The BES Supply Chain Executive Order – Your actions now will determine the outcome
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- May 7, 2020 3:30 pm GMT
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There has been a swirl of discussion around the industry about this Executive Order; who wrote it, why was it written, what was the catalyst for this order coming out now. Lots of good questions. It apparently came as a bit of a surprise to the Electric Industry as it seems there was little, or no, consultation with industry in advance of the order’s release on 5/1. I’m also a bit perplexed as to why there seems to have been no discussion with industry beforehand. But what’s important now is for the industry to decide what it should be doing, now, to get in front of this matter?
Clearly, the ball is in DOE’s court and they will decide the direction this takes and this is where industry should focus their attention and invest their resources – working with DOE on a solution.
DOE has a long record of collaborating with the industry to find solutions to problems that are practical. I expect this situation will be the same and a collaborative approach will be applied to tackling this challenge. And there may be a silver lining to this situation that could really benefit the industry.
Ever since the beginning of NERC CIP there has been some questions about how to vet products used within the grid control structure, i.e. routers, ethernet switches, firewalls etc., leaving some amount of uncertainty. I recently learned of a Company that had purchased drones from China to use in the inspection of grid equipment and were instructed to no longer use these devices as they pose a security threat. No details were provided as to the specific threat they pose, but they were to cease using the “foreign drones”, resulting in stranded drone assets and lost capital.
What if this Executive Order results in a “menu of approved solutions” that has the endorsement of the DOE, and industry, produced using a collaborative approach? This would seem to eliminate the uncertainty over which solutions should be used in the BES in order to ensure that foreign risk has been mitigated and proper security measures are being followed. This would give industry a level of certainty into what products are approved and would save the industry from having to do their own vetting – just pick from the DOE list of accepted solutions and you’re on the right path. Simple and elegant.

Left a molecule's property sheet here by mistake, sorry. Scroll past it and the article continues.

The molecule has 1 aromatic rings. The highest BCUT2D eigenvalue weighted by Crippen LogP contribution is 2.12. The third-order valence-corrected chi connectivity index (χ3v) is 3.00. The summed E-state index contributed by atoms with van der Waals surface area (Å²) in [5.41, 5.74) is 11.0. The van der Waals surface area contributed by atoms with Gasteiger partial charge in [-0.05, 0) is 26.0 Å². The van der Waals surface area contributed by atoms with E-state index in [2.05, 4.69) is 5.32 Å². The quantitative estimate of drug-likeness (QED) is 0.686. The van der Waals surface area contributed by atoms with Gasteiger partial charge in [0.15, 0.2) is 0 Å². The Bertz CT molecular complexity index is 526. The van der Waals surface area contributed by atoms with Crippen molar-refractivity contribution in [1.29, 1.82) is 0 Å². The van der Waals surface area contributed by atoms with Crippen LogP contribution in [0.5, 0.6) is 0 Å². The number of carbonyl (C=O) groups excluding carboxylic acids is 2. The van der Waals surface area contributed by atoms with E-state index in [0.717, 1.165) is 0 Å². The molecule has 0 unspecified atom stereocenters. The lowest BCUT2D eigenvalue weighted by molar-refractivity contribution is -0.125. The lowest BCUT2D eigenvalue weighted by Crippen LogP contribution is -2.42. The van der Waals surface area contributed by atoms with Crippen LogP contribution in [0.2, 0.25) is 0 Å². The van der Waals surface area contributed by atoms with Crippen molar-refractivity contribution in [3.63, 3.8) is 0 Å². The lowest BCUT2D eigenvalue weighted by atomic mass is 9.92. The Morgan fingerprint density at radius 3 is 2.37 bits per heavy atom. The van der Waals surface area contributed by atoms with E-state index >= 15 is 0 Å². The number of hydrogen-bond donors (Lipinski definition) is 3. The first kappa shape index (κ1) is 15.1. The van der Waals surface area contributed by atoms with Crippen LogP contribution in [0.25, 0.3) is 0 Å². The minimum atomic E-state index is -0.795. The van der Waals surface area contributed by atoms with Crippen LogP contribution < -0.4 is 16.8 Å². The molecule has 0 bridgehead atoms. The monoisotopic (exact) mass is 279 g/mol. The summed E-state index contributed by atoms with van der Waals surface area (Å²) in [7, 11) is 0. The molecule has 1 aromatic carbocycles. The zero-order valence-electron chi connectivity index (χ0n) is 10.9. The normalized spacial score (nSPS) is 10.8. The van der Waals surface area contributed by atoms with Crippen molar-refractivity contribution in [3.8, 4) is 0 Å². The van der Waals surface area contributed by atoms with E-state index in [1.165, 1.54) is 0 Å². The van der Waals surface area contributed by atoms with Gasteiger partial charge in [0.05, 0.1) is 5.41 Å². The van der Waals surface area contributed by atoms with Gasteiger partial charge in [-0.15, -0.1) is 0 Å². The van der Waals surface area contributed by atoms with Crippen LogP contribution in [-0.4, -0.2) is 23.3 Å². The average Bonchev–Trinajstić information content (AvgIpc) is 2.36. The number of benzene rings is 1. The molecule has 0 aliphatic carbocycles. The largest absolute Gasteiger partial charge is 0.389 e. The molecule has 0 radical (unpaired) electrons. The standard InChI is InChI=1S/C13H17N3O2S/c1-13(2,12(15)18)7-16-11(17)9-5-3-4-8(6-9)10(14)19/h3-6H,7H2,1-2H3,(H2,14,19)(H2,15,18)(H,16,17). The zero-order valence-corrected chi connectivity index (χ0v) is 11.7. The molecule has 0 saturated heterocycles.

As with all thing’s cybersecurity related, this is never a one and done situation. Flaws will be discovered causing some solutions to fall out of favor and off the “approved list”, while new solutions will be added. This is just the beginning of a very long process and this provides the industry with an opportunity to work in collaboration with DOE to reach an acceptable outcome. We can all ask why industry was not consulted before this order came out or we can focus on what we need to do now to produce something useful from the new mandate. With the right thinking we can turn this into a benefit that will save us time and money in the long term, and avoid fines from having picked the “wrong solutions”. I have no crystal ball that guarantees this outcome I describe will occur; I think the industry has a lot of influence in determining the impact of this Executive Order and can turn this into something useful. My advice to you is to help yourself by getting on the phone with your DOE contacts and letting them know you want to be part of the solution. Alternatively, you can wait the 150 days and see what shows up on your doorstep – it’s your decision.